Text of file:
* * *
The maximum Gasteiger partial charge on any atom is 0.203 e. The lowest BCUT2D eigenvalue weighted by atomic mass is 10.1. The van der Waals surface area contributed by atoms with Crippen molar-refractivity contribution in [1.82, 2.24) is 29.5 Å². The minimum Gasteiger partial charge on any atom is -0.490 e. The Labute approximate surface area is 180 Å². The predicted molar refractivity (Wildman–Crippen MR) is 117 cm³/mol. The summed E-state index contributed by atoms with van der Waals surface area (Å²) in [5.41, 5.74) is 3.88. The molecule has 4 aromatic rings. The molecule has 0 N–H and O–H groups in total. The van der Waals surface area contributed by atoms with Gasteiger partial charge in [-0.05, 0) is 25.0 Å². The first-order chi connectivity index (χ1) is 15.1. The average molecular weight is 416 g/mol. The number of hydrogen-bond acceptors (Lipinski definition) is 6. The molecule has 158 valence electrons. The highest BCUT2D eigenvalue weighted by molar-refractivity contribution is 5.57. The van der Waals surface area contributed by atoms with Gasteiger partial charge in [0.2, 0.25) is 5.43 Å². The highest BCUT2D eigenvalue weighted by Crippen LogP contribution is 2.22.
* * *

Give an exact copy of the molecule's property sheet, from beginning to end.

The maximum Gasteiger partial charge on any atom is 0.203 e. The lowest BCUT2D eigenvalue weighted by atomic mass is 10.1. The van der Waals surface area contributed by atoms with Crippen molar-refractivity contribution in [1.82, 2.24) is 29.5 Å². The minimum Gasteiger partial charge on any atom is -0.490 e. The Labute approximate surface area is 180 Å². The predicted molar refractivity (Wildman–Crippen MR) is 117 cm³/mol. The summed E-state index contributed by atoms with van der Waals surface area (Å²) in [5.41, 5.74) is 3.88. The molecule has 4 aromatic rings. The molecule has 0 N–H and O–H groups in total. The van der Waals surface area contributed by atoms with Gasteiger partial charge in [-0.05, 0) is 25.0 Å². The first-order chi connectivity index (χ1) is 15.1. The average molecular weight is 416 g/mol. The number of hydrogen-bond acceptors (Lipinski definition) is 6. The molecule has 158 valence electrons. The highest BCUT2D eigenvalue weighted by molar-refractivity contribution is 5.57. The van der Waals surface area contributed by atoms with Gasteiger partial charge in [0.2, 0.25) is 5.43 Å². The highest BCUT2D eigenvalue weighted by Crippen LogP contribution is 2.22.